Medical marijuana dispensary offers educational classes and meeting groups.
Although use of medical marijuana—currently legal in 23 states and Washington, D.C.—is quickly gaining acceptance across the U.S., it is still illegal under federal law, and large gaps exist in the scientific literature about medicinal benefits, recommended dosages and potential side effects. To help fill the information void, local dispensary Sierra Wellness Connections is holding cannabis therapy groups and classes, to gather patients with similar treatment needs to share their knowledge.
One cannabis therapy group called Compassionate Care for Kids will provide a time for parents treating children with medical marijuana products to meet and compare notes. Cannabidiol (CBD), for example, is a non-psychoactive cannabis extract that has been used experimentally (often with great success) to treat children who suffer from severe forms of epilepsy. Due to lack of scientific research, determining dosages and courses of treatment is largely up to the discretion of the parent.
“[Marijuana] is not a federally approved drug, so you can’t do a lot of research,” Eva Grossman, dispensary manager of Sierra Wellness Connections, said. “A lot of information is anecdotal at this point, but some of these anecdotal stories are extremely powerful.”
Groups for military veterans and senior citizens will also meet and talk about their experiences using various strains, dosages, and other medical marijuana products such as tinctures and edibles.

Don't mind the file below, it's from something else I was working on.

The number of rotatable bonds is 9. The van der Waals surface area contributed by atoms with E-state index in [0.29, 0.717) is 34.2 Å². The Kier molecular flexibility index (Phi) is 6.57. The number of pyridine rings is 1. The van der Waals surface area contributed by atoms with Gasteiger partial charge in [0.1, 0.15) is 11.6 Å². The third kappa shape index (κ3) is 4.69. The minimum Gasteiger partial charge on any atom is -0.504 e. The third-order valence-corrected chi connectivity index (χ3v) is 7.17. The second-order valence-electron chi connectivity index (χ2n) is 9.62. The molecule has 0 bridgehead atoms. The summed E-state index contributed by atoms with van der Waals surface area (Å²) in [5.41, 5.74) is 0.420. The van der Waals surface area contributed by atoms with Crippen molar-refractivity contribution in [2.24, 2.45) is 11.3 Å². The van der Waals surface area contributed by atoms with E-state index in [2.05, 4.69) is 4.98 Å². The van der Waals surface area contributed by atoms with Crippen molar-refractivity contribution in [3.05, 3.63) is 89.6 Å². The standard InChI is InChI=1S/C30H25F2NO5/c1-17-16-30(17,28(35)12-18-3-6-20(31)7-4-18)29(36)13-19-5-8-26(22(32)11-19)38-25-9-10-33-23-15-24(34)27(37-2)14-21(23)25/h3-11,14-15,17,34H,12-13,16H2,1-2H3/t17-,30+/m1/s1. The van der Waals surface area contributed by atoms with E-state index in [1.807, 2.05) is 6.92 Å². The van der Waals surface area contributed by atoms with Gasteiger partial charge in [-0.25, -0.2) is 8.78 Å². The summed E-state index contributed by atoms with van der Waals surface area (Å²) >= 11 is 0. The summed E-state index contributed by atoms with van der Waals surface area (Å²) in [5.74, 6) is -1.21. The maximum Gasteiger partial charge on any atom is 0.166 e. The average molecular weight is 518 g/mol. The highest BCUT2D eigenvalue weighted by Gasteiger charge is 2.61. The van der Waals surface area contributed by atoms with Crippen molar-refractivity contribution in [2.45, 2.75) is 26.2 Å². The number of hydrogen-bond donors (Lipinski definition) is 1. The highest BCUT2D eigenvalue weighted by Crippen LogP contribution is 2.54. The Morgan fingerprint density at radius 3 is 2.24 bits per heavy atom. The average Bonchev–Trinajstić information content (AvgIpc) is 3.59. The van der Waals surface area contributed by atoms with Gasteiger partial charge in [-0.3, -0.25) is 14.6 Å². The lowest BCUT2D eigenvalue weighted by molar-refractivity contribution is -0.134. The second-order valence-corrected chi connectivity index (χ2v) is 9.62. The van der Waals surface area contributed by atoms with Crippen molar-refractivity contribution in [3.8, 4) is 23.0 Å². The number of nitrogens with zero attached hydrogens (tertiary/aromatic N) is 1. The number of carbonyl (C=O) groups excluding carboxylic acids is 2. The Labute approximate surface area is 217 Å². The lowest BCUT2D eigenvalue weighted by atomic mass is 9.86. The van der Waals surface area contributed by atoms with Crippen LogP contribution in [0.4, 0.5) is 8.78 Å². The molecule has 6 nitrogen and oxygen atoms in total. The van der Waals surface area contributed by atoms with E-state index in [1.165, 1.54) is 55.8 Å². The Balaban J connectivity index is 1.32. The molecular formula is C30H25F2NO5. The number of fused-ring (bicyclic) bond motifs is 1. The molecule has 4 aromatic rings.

Sierra Wellness is also planning classes like Cannabis 101 to teach people the basics of medical marijuana, and Cooking with Magic Butter Machines, to instruct people on how to make their own dose-accurate edibles—often a process of trial-and-error. “This will be a series when we can talk about making butter, coconut oil, tinctures, candies, savory dishes for people with diabetes, whatever people are interested in learning,” Grossman said.
Learning to make tinctures is another option, for people who need fast-acting relief. “A tincture is different than an edible, because with a tincture you can just put a drop underneath your tongue,” Grossman explained. “Instead of taking two hours for you to feel the effects of it, it’s like 30 seconds. So, for people who have seizures or people who have migraines and can’t wait two hours, it’s immediate.”
In early November, Drug Enforcement Administration chief Chuck Rosenberg caused an outcry among patients across the country by stating that medical marijuana was “a joke,” that “has never been shown to be safe or effective as a medicine.” During the same week, Vermont Sen. Bernie Sanders introduced a bill to remove marijuana from the Controlled Substances Act, and Hillary Clinton suggested lowering its federal classification from a “Schedule I” to a “Schedule II” controlled substance to encourage more research on medicinal benefits.
While legislators sort things out, Grossman hopes that therapy groups and educational classes will help to connect medical marijuana users with the information they need. She is, herself, a patient. “I had a very negative experience during a surgery. Cannabis is the reason that I can do what I can do now. It’s a great alternative to pain management options that are out there for many people,” Grossman said.